Lon Po Po: A Red-Riding Hood Story From China

Lon Po Po:  A Red-Riding Hood Story From China


Those empty haunting wolf eyes on the front cover of LON PO PO, dare the reader to engage into a twisted cunning tale. This 1990 Caldecott Medal Winner by Ed Young is based on a Chinese folklore which offers a different spin to the favorite Little Red Riding Hood story.
"Close the door tight...latch it well", instructs Mother to her three young daughters as she leaves for their grandmother's house. As she departs, the cunning wolf uses his wily tricks to gain entrance into the innocents' confidence. But will clever eldest sister Shang's plan outsmart this hungry intruder? Can wolf resist the bait of tasty gingo nuts which ensure everlasting life?
Ed Young's color use and picture structure enhance the story's pace and mood. Young has skillfully drawn the characters with the barest essential parts so that the imagination fills in the void. Soft fuzzy pastel application on watercolor create the girls' anxiety. As each page unfolds, it is either the girls' fear-filled eyes or the wolf's piercing eyes peering out. Colors have been carefully chosen from the calm blue endpapers and quiet mother's adieu page to the loud and bright contrasting colored panels which follow. Burst of colors are sprinkled only to highlight vital parts of the story.
A winning experience seen through the eyes of Ed Young, an artist of the imagination for the visual and words.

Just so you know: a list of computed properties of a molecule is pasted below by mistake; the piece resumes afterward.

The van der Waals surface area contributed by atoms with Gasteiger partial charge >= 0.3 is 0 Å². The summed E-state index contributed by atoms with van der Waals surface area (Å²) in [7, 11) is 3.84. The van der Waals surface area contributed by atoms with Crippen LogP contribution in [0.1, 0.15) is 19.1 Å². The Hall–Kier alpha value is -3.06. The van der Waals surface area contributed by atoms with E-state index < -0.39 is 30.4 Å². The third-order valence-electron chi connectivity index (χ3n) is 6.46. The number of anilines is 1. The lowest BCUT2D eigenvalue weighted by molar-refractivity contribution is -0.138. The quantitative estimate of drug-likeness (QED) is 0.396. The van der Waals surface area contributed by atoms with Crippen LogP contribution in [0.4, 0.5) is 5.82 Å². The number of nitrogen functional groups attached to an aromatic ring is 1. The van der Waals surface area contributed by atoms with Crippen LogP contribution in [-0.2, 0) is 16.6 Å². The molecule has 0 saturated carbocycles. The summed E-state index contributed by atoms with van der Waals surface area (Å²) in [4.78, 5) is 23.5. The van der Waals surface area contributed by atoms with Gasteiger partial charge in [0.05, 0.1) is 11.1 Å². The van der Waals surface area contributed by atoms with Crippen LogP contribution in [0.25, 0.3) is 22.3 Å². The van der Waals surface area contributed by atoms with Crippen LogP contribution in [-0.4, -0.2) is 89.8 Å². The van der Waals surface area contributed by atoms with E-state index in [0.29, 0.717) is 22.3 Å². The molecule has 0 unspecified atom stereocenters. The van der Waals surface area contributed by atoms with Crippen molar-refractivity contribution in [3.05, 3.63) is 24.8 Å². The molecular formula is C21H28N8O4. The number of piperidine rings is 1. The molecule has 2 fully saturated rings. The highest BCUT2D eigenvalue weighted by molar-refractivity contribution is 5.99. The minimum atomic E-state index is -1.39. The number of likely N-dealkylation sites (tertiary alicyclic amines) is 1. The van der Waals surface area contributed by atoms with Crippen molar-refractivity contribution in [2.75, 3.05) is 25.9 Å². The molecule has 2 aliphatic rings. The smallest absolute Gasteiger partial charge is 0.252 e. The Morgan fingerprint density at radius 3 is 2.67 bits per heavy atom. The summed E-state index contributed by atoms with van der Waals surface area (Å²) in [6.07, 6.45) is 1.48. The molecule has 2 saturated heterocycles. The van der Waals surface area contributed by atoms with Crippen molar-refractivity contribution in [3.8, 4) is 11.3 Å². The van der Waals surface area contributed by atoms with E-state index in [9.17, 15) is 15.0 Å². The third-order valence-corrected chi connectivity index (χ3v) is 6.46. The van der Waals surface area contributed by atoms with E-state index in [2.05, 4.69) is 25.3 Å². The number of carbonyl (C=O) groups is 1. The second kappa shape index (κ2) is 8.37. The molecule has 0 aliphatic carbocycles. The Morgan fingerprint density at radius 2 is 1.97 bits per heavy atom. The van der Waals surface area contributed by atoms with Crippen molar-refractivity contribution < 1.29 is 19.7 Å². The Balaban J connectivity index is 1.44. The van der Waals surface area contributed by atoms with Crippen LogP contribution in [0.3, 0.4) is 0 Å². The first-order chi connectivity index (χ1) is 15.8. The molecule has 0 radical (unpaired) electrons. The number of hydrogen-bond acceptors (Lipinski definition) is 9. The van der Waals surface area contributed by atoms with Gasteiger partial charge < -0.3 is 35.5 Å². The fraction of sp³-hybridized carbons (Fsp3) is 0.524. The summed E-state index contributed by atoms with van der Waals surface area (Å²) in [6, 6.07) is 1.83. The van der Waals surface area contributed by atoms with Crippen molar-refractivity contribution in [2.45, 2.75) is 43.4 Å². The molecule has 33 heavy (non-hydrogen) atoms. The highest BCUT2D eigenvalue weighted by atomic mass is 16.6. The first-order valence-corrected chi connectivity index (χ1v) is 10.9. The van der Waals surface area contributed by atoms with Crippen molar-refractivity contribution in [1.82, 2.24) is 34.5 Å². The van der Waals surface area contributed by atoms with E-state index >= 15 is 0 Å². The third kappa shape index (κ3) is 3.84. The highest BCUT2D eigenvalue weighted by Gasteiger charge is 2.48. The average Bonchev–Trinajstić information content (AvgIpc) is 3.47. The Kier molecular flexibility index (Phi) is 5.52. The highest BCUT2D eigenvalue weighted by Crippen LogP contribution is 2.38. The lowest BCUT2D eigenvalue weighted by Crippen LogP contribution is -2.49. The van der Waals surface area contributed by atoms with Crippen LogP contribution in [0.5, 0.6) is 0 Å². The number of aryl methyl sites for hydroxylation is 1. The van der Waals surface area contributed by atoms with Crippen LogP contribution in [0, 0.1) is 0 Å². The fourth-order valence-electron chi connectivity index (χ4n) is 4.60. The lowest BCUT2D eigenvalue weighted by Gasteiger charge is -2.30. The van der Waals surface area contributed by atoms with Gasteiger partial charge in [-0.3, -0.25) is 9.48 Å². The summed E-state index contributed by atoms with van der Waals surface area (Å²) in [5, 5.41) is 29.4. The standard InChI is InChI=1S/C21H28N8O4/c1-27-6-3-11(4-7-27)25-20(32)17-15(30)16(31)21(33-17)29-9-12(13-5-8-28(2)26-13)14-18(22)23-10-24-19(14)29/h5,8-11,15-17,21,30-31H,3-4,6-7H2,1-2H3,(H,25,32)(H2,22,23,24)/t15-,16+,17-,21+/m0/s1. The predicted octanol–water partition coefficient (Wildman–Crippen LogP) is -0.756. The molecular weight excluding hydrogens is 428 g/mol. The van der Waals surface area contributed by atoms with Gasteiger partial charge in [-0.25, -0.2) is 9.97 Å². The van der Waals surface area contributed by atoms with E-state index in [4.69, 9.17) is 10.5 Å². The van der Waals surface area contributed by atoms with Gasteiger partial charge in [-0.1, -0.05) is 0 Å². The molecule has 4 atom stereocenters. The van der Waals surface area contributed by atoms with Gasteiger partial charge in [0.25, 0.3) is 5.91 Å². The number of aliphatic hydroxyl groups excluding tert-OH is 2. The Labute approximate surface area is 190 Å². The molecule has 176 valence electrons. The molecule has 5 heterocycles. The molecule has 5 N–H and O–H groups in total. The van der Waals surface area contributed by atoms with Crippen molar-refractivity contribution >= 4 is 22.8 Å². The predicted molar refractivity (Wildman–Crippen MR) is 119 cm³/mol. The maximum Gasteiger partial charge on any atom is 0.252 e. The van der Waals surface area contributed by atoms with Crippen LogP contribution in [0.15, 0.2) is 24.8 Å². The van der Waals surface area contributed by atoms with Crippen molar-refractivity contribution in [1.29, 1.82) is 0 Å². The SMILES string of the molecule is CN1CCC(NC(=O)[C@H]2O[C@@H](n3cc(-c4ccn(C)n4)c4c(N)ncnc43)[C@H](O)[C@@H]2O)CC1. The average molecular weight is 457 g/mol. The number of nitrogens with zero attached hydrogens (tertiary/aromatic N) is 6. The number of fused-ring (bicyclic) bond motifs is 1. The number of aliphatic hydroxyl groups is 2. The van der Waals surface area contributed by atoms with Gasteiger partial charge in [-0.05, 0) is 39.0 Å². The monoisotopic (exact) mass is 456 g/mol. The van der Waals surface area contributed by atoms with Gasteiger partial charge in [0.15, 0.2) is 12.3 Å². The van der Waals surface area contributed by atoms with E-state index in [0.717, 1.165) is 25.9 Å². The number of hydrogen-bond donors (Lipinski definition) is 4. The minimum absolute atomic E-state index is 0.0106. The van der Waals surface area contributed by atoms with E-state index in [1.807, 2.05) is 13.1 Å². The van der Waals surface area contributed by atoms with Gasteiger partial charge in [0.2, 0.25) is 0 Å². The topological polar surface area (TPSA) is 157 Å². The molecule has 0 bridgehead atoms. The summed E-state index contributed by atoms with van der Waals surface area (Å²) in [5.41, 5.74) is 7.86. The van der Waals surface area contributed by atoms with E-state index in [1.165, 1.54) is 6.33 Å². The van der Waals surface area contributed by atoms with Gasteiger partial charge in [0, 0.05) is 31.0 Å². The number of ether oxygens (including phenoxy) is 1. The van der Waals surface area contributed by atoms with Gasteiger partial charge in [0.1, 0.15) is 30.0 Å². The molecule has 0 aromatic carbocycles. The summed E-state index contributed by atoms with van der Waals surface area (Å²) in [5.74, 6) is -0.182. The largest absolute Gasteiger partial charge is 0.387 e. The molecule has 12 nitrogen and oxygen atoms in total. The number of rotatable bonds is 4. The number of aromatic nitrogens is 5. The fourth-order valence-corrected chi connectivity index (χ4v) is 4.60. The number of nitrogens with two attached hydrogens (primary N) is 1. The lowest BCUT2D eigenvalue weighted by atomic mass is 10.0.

32 pages 978-0399216190 Ages 4-8

Contributed by C. Wong, Librarian Extraordinaire

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WINNER OF THE RANDOLPH CALDECOTT MEDAL, AWARDED TO THE ARTIST OF THE MOST DISTINGUISHED AMERICAN PICTURE BOOK OF THE YEAR

"(Young's) command of page composition and his sensitive use of color give the book a visual force that matches the strength of the story and stands as one of the illustrator's best efforts." --Booklist

"Absolutely splendid." -- Kirkus Reviews. "An extraordinary and powerful book." -- Publisher's Weekly

The now-classic Chinese retelling of Little Red Riding Hood, and one of the most celebrated picture books of our time.

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This version of the Red Riding Hood story from Young ( The Emperor and the Kite ; Cats Are Cats ; Yeh-Shen ) features three daughters left at home when their mother goes to visit their grandmother. Lon Po Po, the Granny Wolf, pretends to be the girls' grandmother, until clever Shang, the eldest daughter, suspects the greedy wolf's real identity. Tempting him with ginkgo nuts, the girls pull him in a basket to the top of the tree in which they are hiding, then let go of the rope--killing him. One of Young's most arresting illustrations accompanies his dedication: "To all the wolves of the world for lending their good name as a tangible symbol for our darkness." Like ancient Oriental paintings, the illustrations are frequently grouped in panels. When the girls meet the wolf, e.g., the left panel focuses on their wary faces peering out from the darkness, the middle enlarges the evil wolf's eye and teeth, and the third is a vivid swirl of the blue clothes in which the wolf is disguised. The juxtaposition of abstract and realistic representations, the complicated play of color and shadow, and the depth of the artist's vision all help transform this simple fairy tale into an extraordinary and powerful book. Ages 4-8.---from Publisher's Weekly

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